first_imgKolkata: The Kolkata Municipal Corporation (KMC) will use paver blocks in road construction.The first ever road with a paver block top will be constructed in Borough X, said Tapan das Gupta, its chairman. Paver blocks will be used on a road in Tilak Nagar off Golf Green. Paver blocks are used instead of tar. Though the initial cost is more, the roads are more durable and smoother as well.Because of the agencies running utility services, maintenance of roads in the city has become a major problem. The roads that are constructed or upgraded by spending lakhs of rupees are damaged by the utility services within a few months. Also Read – Heavy rain hits traffic, flightsIt may be mentioned that Chief Minister Mamata Banerjee has said at an administrative review meeting that the agencies looking after utility services will have to inform the civic authorities before taking up their work. To get rid of this problem on the Golden Quadrilateral, the utility services like electricity lines, drinking water lines and sewer lines have been shifted to the service road. Thus, when any situation to cut the road arises, the main thoroughfare is not damaged.It may be mentioned that in Howrah, Dr Bholanath Chakraborty Sarani, which runs in front of Dumurjala Stadium, paver blocks have been used instead of tar and heavy vehicles use the road regularly. But the road has neither been damaged, nor is there any subsidence on any stretch, despite the plying of heavy vehicles. The roads surrounding the stadium are also being constructed with paver blocks.last_img read more

RDay to witness dense fog

first_imgDelhi witnessed a cloudy Sunday with the maximum temperature remaining three notches below the season’s average at 18.3 degrees Celsius. On Monday, the 66th Republic Day is likely to have dense fog in the morning.The minimum temperature was recorded one notch above the season’s average at 8.5 degrees Celsius on Sunday.“Monday morning is likely to see dense fog which might become moderate as the day progresses,” an official of the India Meteorological Department said.Monday’s maximum and minimum temperatures are likely to hover around 18 and 9 degrees Celsius, respectively, he added.last_img read more

On Mothers Day inmates of old age homes tour Belur Math

first_imgKolkata: Nearly 100 elderly women who are inmates of different old age homes visited Belur Math on Sunday morning in connection with the International Mother’s Day celebrations.Chief Minister Mamata Banerjee tweeted: “Greetings to all on the occasion of Mother’s Day. You will be happy to know that Mother and Child Hubs (MCH) have been set up in Bengal. There has been a significant decline in maternal mortality in the State. For providing options for safe delivery to those mothers who stay in areas too far for accessing hospitals, the State Government has constructed fully manned and properly equipped Waiting Huts.” Also Read – Heavy rain hits traffic, flightsThe trip to Belur was hosted by the International Human Rights Organisation. The elderly went to the Math in the morning and were taken around the temples. They had prasad at the newly constructed dinning hall of the Math, that can accommodate 1,000 people at a time. In the evening, they were taken to Kalakunj to watch the Bengal feature film Posto directed by Shibaprasad Mukhopadhyay and Nandita Roy. “This is for the first time when the inmates of different old age homes have been taken out on International Mother’s Day. They were all very happy and spent over two hours at Belur Math,” said a spokesman for the NGO.last_img read more

Clinic without licence shut down

first_imgBalurghat: The South Dinajpur district administration has closed a private clinic that was being run without a licence.The centre, set up at Gangarampur, used to conduct several tests including Ultrasonography.Situated next to the Gangarampur super-specialty hospital, its owner received a letter from the district Health department asking him to renew the licence.On Monday, a team from the health department went to the site and closed its USG clinic until Also Read – Speeding Jaguar crashes into Merc, 2 B’deshi bystanders killedfurther order.The owner of the diagnostic centre, Rejaul Karim has also acknowledged that its USG clinic runs even after the licencehad expired.”We had appealed for a renewal immediately after the expiration. We had also deposited hard cash according to the norms. We hope to get the recognition soon,” he said.Chief Medical Officer of Health (CMOH) of South Dinajpur Sukumar Dey said: “We have closed the USG clinic as we received information that the clinic had not renewed the licence.Concerned health authorities department had earlier served prior intimation before expiration but it was ignored. Following the expiration of licence, we have closed the clinic.”last_img read more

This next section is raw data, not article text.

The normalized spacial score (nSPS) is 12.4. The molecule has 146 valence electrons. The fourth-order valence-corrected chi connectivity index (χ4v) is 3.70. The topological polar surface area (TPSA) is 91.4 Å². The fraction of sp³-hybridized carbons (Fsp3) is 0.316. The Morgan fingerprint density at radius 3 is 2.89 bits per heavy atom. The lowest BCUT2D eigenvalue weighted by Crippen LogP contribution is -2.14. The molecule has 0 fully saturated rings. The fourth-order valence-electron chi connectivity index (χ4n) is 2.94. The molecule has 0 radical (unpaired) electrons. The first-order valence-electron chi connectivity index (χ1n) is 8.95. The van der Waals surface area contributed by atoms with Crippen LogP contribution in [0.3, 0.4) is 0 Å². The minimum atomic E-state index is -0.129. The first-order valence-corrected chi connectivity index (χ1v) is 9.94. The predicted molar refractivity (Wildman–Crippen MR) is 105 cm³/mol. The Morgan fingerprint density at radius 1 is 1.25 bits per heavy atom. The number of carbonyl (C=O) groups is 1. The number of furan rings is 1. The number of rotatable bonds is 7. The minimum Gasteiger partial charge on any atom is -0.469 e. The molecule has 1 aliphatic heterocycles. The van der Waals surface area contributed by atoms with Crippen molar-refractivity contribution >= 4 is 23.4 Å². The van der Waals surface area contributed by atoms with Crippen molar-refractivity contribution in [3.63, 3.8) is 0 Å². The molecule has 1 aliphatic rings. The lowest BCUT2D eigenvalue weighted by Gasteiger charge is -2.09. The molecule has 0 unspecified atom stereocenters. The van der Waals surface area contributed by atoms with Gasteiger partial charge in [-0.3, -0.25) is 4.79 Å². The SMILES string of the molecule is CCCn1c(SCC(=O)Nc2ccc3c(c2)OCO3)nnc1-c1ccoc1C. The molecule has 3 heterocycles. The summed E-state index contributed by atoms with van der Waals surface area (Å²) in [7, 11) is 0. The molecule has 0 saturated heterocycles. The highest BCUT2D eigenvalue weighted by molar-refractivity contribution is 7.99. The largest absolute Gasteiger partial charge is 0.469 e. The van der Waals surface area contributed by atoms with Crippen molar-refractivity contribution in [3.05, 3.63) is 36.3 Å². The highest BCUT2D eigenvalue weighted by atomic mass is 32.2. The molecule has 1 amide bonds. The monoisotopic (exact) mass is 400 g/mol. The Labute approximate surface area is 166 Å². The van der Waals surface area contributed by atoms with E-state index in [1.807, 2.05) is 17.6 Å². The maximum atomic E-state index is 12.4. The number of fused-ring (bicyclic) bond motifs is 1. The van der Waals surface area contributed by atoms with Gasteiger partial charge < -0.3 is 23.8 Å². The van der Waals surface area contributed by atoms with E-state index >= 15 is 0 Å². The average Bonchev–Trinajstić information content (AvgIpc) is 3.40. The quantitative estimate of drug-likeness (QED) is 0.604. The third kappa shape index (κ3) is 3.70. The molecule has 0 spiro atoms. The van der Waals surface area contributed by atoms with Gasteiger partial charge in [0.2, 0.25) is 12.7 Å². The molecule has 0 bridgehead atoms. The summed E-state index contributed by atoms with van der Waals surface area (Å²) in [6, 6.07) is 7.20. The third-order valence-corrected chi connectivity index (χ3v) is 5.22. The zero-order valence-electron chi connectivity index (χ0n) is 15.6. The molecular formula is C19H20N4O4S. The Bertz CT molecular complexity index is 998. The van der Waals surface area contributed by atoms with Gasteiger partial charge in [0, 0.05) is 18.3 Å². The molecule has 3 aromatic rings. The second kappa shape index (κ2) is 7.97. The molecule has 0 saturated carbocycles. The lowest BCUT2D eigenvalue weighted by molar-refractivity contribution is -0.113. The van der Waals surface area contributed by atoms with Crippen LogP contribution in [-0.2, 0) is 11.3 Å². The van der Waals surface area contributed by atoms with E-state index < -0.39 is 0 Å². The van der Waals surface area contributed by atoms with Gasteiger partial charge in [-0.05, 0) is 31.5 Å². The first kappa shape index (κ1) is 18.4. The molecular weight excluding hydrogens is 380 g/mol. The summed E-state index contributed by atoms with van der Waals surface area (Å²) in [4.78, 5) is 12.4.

Anxious people fare better in a crisis

first_imgThe brain devotes more processing resources to social situations that signal threat than those that are benign and anxious people process those threats using regions of the brain responsible for action, says a study.The study that may help explain the apparent “sixth sense” we have for danger found that “low anxious” people process the threats in sensory circuits, responsible for face recognition. It was previously thought that anxiety could lead to over sensitivity to threat signals. However, the new study showed that the difference has a useful purpose. Non-clinical anxiety shifts the neural ‘coding’ of threat to motor circuits, which produce action, from sensory circuits, which help us to recognise faces, the researchers explained.Facial displays of emotion can be ambiguous but the researchers managed to identify what it is that makes a person particularly threatening. They found that the direction a person is looking in is key to enhancing our sensitivity to their emotions. Anger paired with a direct gaze produces a response in the brain in only 200 milliseconds, faster than if the angry person is looking elsewhere.“In a crowd, you will be most sensitive to an angry face looking towards you, and will be less alert to an angry person looking somewhere else,” said lead author Marwa El Zein from the French Institute of Health and Medical Research (INSERM). Similarly, if a person displays fear and looks in a particular direction you will detect this more rapidly than positive emotions. Such quick reactions could have served an adaptive purpose for survival. For the study, electrical signals measured in the brains of 24 volunteers were analysed while they were asked to decide whether digitally altered faces expressed anger or fear.  “In contrast to previous work, our findings demonstrate that the brain devotes more processing resources to negative emotions that signal threat, rather than to any display of negative emotion,” El Zein noted. The study appeared in the journal eLife.last_img read more